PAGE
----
Hoop Earrings and Cultural Appropriation

, Malcolm A. Kline, 1 Comment

photo by hbary

It turns out that multiculturalists—teachers and demonstrative students alike—cannot even expound on their area of expertise accurately.

“Take hoop earrings, which date to ancient Assyria,” Jonathan Zimmerman, who teaches education and history at Penn, writes in The Chronicle of Higher Education. “In Nimrud, located in present-day Iraq, there’s a depiction of King Ashurnasirpal II (884-859 B.C.) wearing thick hoop earrings.”

“The ancient Greeks and the Romans wore them, too; so did pirates in many parts of the Western world, who believed that hoop earrings contained healing powers or would protect them from drowning.”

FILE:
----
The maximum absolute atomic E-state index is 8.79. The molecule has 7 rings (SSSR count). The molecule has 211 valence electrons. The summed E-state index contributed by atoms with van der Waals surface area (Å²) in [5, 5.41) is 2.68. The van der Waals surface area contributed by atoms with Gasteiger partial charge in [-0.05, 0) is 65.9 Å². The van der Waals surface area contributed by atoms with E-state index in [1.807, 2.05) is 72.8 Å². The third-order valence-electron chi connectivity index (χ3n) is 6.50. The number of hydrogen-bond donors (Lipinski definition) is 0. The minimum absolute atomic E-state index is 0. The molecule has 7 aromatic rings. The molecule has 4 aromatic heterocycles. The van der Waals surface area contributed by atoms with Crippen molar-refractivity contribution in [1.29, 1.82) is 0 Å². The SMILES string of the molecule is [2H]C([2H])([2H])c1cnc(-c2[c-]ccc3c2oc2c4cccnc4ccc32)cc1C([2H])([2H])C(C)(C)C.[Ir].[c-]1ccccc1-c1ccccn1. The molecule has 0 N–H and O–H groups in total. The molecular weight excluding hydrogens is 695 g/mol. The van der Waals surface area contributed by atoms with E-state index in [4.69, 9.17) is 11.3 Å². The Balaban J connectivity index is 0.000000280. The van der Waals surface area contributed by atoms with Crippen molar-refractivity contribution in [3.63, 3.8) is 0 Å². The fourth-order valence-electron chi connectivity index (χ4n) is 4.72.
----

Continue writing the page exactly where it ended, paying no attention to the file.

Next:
“And, yes, hoop earrings were eventually adopted by Latinas in the United States. Starting in the 1980s, young working-class Hispanic women in Southern California donned wide earrings — alongside baggy shirts and nameplate necklaces — as symbols of pride and struggle. They didn’t ‘invent’ hoop earrings; instead, they invested the earrings with a new set of meanings.”

“Yet we continue to imagine that every current-day practice descends from some kind of cultural Garden of Eden, where each ethnic or racial group existed in unalloyed form.” Zimmerman is the author of Campus Politics: What Everyone Needs to Know (Oxford University Press, 2016).

By the way, when he was at NYU, where he taught for 20 years, he got rave reviews on Rate My Professor.com.